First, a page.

Many Iraqis still nostalgic about Saddam Hussein’s era
The age of Saddam Hussein administration started thirty years ago. Saddam became one of the most terrible dictators of the twentieth century. Today everything related to him is prohibited in his country. However, not all the Iraqis can forget their previous president.
Saddam Hussein came to power in Iraq as a result of the coup on July 16, 1979. Saddam’s presidency started with arrests and executions of his party fellows. The wars with Iran and Kuwait, the genocide against the Iraqi Kurds and the Iraqi Shiites followed afterwards. Saddam’s unreasonable policy led to the international blockade of Iraq. Wars and UN Security Council sanctions turned a rich country into a ghost.
Crowds of Iraqis cheered the American military men during the capture of Baghdad in 2003 despite the fact that a couple of years before that the delighted Iraqis voted at parliamentary elections and expressed sincere affection to their president. Some do not conceal it even now, which makes the Iraqi government prohibit mass visits to Saddam’s grave.
Years of foreign occupation, new prisons, spontaneous arrests and tortures by American and British solders - all this made many Iraqis forget the events that were happening during Hussein’s stay at power. Never-ending terrorist acts in Iraqi cities, unemployment and poverty make many Iraqis fell nostalgic about the times of Saddam Hussein’s rule.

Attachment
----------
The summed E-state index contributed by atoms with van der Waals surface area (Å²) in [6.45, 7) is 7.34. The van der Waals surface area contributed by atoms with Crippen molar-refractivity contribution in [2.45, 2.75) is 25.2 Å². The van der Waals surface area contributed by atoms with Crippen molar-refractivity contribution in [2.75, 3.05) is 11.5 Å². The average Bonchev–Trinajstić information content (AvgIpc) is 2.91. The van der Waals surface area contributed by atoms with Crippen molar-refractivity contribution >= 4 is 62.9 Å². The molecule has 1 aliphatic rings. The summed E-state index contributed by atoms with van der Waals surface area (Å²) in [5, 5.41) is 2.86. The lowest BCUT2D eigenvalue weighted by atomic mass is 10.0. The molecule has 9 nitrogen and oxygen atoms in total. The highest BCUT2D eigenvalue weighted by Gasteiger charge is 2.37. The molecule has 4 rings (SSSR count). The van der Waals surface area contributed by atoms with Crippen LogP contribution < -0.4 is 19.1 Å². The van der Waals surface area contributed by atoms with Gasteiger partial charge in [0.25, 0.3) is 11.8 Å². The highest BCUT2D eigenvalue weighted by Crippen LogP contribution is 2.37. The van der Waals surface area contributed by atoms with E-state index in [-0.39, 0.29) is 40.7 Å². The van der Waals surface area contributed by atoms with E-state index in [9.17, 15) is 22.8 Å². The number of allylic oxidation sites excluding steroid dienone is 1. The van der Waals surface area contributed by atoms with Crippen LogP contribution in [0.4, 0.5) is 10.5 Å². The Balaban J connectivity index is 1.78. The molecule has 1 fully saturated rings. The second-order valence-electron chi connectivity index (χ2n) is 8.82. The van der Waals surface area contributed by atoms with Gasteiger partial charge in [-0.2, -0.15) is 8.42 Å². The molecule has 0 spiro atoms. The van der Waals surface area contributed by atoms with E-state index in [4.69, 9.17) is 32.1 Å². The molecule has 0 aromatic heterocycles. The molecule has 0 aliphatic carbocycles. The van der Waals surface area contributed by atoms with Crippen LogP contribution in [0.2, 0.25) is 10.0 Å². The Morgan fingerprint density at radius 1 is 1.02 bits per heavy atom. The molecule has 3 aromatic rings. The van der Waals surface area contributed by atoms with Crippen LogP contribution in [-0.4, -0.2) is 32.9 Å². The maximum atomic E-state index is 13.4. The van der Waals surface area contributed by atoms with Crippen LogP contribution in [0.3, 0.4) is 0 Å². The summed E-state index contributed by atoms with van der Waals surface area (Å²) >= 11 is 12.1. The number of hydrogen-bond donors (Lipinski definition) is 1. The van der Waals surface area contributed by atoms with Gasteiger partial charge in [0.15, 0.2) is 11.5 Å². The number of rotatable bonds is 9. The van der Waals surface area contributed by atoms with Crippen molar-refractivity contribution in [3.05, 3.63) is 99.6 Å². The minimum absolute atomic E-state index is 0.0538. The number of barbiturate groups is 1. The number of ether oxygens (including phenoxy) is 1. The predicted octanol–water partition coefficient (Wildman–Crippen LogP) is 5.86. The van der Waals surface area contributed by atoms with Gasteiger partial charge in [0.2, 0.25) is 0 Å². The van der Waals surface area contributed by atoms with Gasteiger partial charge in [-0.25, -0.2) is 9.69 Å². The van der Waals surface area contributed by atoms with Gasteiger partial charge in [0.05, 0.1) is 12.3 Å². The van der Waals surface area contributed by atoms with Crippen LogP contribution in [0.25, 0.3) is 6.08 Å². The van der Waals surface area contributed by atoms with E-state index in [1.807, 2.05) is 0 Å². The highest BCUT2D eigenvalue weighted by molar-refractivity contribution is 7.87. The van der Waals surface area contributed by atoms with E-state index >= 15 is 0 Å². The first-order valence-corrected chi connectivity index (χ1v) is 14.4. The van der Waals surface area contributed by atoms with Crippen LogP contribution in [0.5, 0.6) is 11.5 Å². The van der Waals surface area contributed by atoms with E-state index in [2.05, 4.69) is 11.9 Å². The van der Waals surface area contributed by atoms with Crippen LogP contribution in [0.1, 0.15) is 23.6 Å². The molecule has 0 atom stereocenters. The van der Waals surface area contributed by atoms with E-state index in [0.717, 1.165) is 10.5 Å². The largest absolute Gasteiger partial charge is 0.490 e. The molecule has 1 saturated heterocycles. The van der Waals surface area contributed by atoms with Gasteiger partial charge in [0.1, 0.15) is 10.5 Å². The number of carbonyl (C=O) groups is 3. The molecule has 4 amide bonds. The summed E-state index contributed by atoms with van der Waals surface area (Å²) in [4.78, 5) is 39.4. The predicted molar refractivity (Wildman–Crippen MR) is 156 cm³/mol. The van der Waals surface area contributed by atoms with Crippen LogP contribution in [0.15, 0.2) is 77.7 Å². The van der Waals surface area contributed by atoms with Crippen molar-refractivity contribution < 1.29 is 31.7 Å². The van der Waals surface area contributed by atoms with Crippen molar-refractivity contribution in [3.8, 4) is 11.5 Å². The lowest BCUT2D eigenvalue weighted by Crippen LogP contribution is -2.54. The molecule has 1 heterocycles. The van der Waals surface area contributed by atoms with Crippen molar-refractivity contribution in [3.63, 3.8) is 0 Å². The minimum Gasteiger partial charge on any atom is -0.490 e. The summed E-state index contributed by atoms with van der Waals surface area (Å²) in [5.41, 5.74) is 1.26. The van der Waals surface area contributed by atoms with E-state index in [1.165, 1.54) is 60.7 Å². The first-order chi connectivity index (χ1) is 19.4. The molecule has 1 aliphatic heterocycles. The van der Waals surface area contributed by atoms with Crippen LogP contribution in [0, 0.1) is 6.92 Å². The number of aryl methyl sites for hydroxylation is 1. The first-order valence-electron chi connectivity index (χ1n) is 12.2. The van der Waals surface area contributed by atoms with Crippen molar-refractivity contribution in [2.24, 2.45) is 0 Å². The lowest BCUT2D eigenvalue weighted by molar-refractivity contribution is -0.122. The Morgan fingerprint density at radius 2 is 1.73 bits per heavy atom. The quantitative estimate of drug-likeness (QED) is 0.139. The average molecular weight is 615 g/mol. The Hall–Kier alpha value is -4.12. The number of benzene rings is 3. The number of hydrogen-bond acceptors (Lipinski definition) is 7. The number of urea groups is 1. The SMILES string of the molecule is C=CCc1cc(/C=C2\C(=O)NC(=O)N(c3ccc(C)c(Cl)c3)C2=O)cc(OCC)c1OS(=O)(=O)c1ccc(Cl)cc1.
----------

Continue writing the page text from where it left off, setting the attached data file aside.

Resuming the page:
The Americans to set fire to a powder keg when they overthrew Saddam who was holding the conflicting Iraqi society in his hands. All the contradictions of the Iraqi society may come out now.
The Iraqis have honorably passed through the first commotions after the collapse of Hussein’s regime. Iraq was on the verge of guerilla warfare between different communities several times. Normal life comes back to Iraq slowly but surely despite endless conflicts within the government and the parliament.
It is impossible to forget that the US military presence was a strong constraining factor. Iraqi officials came back to the negotiating table to look for compromises under Washington’s pressure.
For the moment being, the Americans prefer not to interfere into internal affairs of the country.
It goes without saying that they will not refuse from their influence in the country, but they will not be able to play the arbiter role as effectively as they did before after the reduction of the military presence in the country.
The Iraqi government will have to prove the Iraqi people that the collapse of Saddam Hussein’s regime has not been futile. Should they succeed, the memory of the executed dictator will be the memory of the epoch of terror, but not the sweet nostalgia for the “iron hand”.